The Energy and Climate Change Committee were back on the subject of shale gas yesterday, hearing from two panels of witnesses - one for and one against (video here). This is an improvement for the ECC who have tended to want to hear only the green side of the debate, with only token voices against (see the windfarm inquiry for example).
The stars of the show were Francis Egan, CEO of Cuadrilla, and Professor Kevin Anderson of the Tyndall Centre. Egan was measured and sensible and even managed to put over his frustration with bureaucratic delays at DECC without looking exasperated. This was the kind of man you'd want running things. I don't think I'd twigged that the figure of 200TCf shale gas resources is for Lancashire, not the UK. The UK will be much bigger.
Anderson meanwhile was the archetypal academic - somewhat eccentric, full of interesting bits and pieces, but with the unfortunate feature of having swallowed the global warming story whole. If you accepted this rather dogmatic position, then he had some sensible things to say, for example noting that it was probably better to extract gas in the UK than have the Russians extract it for us.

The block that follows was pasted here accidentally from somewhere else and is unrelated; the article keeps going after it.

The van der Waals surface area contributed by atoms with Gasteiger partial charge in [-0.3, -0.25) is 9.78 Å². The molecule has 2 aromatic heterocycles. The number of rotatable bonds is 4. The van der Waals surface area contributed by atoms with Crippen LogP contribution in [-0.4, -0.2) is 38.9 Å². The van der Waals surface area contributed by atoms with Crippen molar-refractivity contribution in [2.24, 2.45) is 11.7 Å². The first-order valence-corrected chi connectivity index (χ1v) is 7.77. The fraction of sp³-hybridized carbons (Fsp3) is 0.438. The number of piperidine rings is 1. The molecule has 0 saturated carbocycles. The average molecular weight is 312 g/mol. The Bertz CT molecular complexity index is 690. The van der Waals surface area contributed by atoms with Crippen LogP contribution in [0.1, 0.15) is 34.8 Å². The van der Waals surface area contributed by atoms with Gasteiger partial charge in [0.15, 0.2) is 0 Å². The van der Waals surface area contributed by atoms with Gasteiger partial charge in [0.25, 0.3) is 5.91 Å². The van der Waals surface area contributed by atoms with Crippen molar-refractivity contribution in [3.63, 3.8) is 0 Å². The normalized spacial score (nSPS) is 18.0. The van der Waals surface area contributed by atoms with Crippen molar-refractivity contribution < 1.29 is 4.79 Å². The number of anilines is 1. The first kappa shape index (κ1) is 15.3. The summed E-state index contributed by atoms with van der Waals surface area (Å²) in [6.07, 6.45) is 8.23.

There was a measure of agreement on one issue: that there's a great deal we don't know. Just how much gas will flow from the Beast of Blackpool is anyone's guess, although Egan said that the geology looks good. There really is only one way to find out and that's to drill.
So let's get fracking and find out what we've got.